Power, Aero, & Comfort: Choose Three.


This time trial position is my fastest yet. I’m comfortable enough to ride long time trials; I maintain more of my road bike power than ever before;  and my CdA is down to 0.208.  Win, win, win.  Yet if I looked at this position for the first time, I’d think there’s no way it’s as fast as my past positions.  It’s visually too high in front.  This being said, it is not always about finding the most aero position as much as it is about building a sustainable and powerful position that maximizes the aero potential it offers simultaneously.

A Brief History of My Aero Position

A little history first and then some tech for the aero geeks.  I was happy with my 2021 position which got me back on the track bike and racing at Nationals. I was able to go faster at both the 3k and 4k pursuit events, but I also wanted to get back into longer time trials.  This position was not comfortable enough to ride that long.  Despite going faster, I’ve always compromised some power in this position compared to my road position.  I wanted to build a position that allowed me to minimize the compromise of each variable.  I set off into testing in the summer of 2022 and found some comfort gains on my track bike.  I spent this past summer of 2023 testing more than I ever have. I looked through my drawer of field testing results and I tested ten separate days assessing seventy positions (yes, 70) total since May.

Field Testing Aero Protocol

When field testing, I used the Chung half-pipe method to test which I’ve found to have even tighter accuracy and repeatability than wind tunnel testing. By the end of the season, I had reduced my CdA on my Cervelo P5 TT bike down to 0.208 and, finally(!),went under 19 minutes on my local 9.8 mile time trial.  This was a goal I’d been chasing for nine years.  It felt great to achieve it, especially considering I’m not getting any younger.

All aero tests are important.  However, if there is a key field testing moment in recent years it was the day I spent testing very high aerobar positions. At first, my drag got worse as I went higher, but then it leveled out as I went higher still.   And then something unexpected happened – my drag started decreasing again when I went even higher. I found a position in late 2022 where I felt much stronger and was nearly as aerodynamic as my lowest position. I felt somewhat reborn as a time trialist and looking forward to finding gains this summer and returning to the racing scene.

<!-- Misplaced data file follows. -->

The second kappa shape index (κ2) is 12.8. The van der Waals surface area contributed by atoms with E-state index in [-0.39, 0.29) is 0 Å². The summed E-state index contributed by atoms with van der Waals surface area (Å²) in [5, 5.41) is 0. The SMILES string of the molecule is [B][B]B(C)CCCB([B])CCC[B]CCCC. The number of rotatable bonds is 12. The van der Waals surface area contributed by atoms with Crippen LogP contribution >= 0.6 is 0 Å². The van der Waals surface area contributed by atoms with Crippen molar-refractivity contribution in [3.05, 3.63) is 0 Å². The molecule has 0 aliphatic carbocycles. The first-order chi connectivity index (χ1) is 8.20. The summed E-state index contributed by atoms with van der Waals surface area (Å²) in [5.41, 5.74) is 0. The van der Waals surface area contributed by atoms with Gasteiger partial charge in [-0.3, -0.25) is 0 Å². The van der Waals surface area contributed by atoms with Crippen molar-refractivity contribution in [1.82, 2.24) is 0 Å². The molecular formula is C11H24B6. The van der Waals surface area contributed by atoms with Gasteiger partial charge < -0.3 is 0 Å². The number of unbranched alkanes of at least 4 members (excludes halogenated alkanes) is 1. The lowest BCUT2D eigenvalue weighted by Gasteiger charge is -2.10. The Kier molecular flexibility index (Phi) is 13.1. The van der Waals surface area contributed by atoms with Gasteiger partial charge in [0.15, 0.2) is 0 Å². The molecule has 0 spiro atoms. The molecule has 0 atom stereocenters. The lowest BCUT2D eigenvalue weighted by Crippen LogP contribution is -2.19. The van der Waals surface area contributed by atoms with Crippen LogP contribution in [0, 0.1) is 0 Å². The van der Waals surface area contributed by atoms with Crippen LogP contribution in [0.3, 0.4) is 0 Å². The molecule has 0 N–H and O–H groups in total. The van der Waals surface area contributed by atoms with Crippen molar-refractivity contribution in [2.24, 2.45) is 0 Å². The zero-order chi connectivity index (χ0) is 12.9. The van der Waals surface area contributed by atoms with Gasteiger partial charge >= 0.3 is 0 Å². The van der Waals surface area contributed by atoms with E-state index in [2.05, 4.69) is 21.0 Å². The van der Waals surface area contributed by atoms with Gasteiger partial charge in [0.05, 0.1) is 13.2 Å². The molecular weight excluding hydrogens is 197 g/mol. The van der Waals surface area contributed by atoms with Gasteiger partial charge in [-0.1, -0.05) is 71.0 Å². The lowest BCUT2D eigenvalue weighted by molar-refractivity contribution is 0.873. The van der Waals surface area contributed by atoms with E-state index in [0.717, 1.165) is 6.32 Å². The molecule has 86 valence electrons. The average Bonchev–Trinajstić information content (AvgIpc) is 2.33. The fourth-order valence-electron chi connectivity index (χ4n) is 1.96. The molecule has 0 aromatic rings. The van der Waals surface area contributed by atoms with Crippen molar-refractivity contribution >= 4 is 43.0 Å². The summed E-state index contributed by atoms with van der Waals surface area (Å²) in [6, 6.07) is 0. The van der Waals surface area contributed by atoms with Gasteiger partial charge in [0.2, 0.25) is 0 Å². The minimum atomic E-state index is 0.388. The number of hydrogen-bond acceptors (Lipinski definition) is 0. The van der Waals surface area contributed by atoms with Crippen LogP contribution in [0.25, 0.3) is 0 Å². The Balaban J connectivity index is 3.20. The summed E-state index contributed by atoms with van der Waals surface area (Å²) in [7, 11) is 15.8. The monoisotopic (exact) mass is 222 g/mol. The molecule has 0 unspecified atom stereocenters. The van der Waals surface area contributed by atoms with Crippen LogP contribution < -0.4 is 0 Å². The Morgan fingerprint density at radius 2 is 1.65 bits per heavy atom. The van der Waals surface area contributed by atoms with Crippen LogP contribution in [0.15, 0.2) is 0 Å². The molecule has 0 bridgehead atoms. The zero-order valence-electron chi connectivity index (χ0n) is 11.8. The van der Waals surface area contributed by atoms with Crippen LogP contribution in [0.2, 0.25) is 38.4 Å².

Some small changes proved to be big gains and plenty of changes you’d expect would be faster but weren’t. Many tests showed no gains or were inconclusive but that’s expected and simply hold on to what works and move forward. It helps that I’m on a faster bike, wheels, skinsuit, tires, shoes, shoe covers, and helmet than I used in the past. The rest of the gains were the position and increased power.

When Aero Reality Throws You a Curveball

It often surprises me when a change you’d think is faster, actually slows you down. We captured an example in the photos below.

The first picture is my fastest position from the ones referenced above (CdA 0.208).  The second position pictured shows me tucking my head down (CdA 0.212). That 0.004 increase in CdA is around 6 watts at 31mph for me. In this position, I’m literally faster when my head is higher.